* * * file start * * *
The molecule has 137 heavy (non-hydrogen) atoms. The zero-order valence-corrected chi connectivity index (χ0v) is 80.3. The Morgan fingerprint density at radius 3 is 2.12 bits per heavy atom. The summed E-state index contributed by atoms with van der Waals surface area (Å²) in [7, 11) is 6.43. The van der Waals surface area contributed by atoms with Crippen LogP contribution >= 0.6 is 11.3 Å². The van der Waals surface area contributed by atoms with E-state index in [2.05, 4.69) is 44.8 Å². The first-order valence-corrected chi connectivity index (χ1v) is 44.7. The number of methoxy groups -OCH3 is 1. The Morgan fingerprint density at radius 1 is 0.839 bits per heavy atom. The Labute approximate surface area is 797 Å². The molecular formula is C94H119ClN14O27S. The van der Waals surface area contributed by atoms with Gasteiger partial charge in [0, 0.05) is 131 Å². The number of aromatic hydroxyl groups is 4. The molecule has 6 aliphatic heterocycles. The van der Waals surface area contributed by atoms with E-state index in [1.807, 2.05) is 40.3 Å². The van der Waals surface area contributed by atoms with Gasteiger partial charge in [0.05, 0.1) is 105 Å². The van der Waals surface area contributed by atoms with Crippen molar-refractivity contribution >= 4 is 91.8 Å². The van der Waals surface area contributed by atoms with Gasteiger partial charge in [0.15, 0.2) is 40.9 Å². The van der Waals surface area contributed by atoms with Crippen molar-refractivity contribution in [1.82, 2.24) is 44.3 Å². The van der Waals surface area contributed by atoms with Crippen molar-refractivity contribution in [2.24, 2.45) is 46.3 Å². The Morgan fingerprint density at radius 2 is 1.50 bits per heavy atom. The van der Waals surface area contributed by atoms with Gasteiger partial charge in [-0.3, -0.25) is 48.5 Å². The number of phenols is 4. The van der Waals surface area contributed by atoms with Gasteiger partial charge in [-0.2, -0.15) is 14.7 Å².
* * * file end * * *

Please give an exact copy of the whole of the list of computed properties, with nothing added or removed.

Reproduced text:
The molecule has 137 heavy (non-hydrogen) atoms. The zero-order valence-corrected chi connectivity index (χ0v) is 80.3. The Morgan fingerprint density at radius 3 is 2.12 bits per heavy atom. The summed E-state index contributed by atoms with van der Waals surface area (Å²) in [7, 11) is 6.43. The van der Waals surface area contributed by atoms with Crippen LogP contribution >= 0.6 is 11.3 Å². The van der Waals surface area contributed by atoms with E-state index in [2.05, 4.69) is 44.8 Å². The first-order valence-corrected chi connectivity index (χ1v) is 44.7. The number of methoxy groups -OCH3 is 1. The Morgan fingerprint density at radius 1 is 0.839 bits per heavy atom. The Labute approximate surface area is 797 Å². The molecular formula is C94H119ClN14O27S. The van der Waals surface area contributed by atoms with Gasteiger partial charge in [0, 0.05) is 131 Å². The number of aromatic hydroxyl groups is 4. The molecule has 6 aliphatic heterocycles. The van der Waals surface area contributed by atoms with E-state index in [1.807, 2.05) is 40.3 Å². The van der Waals surface area contributed by atoms with Gasteiger partial charge in [0.05, 0.1) is 105 Å². The van der Waals surface area contributed by atoms with Crippen molar-refractivity contribution >= 4 is 91.8 Å². The van der Waals surface area contributed by atoms with Gasteiger partial charge in [0.15, 0.2) is 40.9 Å². The van der Waals surface area contributed by atoms with Crippen molar-refractivity contribution in [1.82, 2.24) is 44.3 Å². The van der Waals surface area contributed by atoms with Crippen molar-refractivity contribution in [2.24, 2.45) is 46.3 Å². The Morgan fingerprint density at radius 2 is 1.50 bits per heavy atom. The van der Waals surface area contributed by atoms with Gasteiger partial charge in [-0.3, -0.25) is 48.5 Å². The number of phenols is 4. The van der Waals surface area contributed by atoms with Gasteiger partial charge in [-0.2, -0.15) is 14.7 Å².